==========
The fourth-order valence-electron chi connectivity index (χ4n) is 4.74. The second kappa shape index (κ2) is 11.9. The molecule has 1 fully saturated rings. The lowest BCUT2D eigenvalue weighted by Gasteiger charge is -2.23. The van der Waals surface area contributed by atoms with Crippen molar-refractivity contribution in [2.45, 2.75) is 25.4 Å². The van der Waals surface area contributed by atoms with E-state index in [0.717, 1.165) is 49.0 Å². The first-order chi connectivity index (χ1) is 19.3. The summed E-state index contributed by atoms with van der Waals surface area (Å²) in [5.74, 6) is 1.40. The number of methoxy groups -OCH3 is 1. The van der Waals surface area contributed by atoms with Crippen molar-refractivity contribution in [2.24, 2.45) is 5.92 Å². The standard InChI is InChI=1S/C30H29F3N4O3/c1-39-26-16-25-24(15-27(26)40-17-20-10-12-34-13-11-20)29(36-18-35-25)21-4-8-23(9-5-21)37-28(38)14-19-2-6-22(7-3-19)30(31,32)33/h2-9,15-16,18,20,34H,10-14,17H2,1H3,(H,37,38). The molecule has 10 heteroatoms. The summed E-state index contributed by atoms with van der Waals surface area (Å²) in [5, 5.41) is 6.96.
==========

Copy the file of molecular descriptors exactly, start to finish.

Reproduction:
The fourth-order valence-electron chi connectivity index (χ4n) is 4.74. The second kappa shape index (κ2) is 11.9. The molecule has 1 fully saturated rings. The lowest BCUT2D eigenvalue weighted by Gasteiger charge is -2.23. The van der Waals surface area contributed by atoms with Crippen molar-refractivity contribution in [2.45, 2.75) is 25.4 Å². The van der Waals surface area contributed by atoms with E-state index in [0.717, 1.165) is 49.0 Å². The first-order chi connectivity index (χ1) is 19.3. The summed E-state index contributed by atoms with van der Waals surface area (Å²) in [5.74, 6) is 1.40. The number of methoxy groups -OCH3 is 1. The van der Waals surface area contributed by atoms with Crippen molar-refractivity contribution in [2.24, 2.45) is 5.92 Å². The standard InChI is InChI=1S/C30H29F3N4O3/c1-39-26-16-25-24(15-27(26)40-17-20-10-12-34-13-11-20)29(36-18-35-25)21-4-8-23(9-5-21)37-28(38)14-19-2-6-22(7-3-19)30(31,32)33/h2-9,15-16,18,20,34H,10-14,17H2,1H3,(H,37,38). The molecule has 10 heteroatoms. The summed E-state index contributed by atoms with van der Waals surface area (Å²) in [5, 5.41) is 6.96.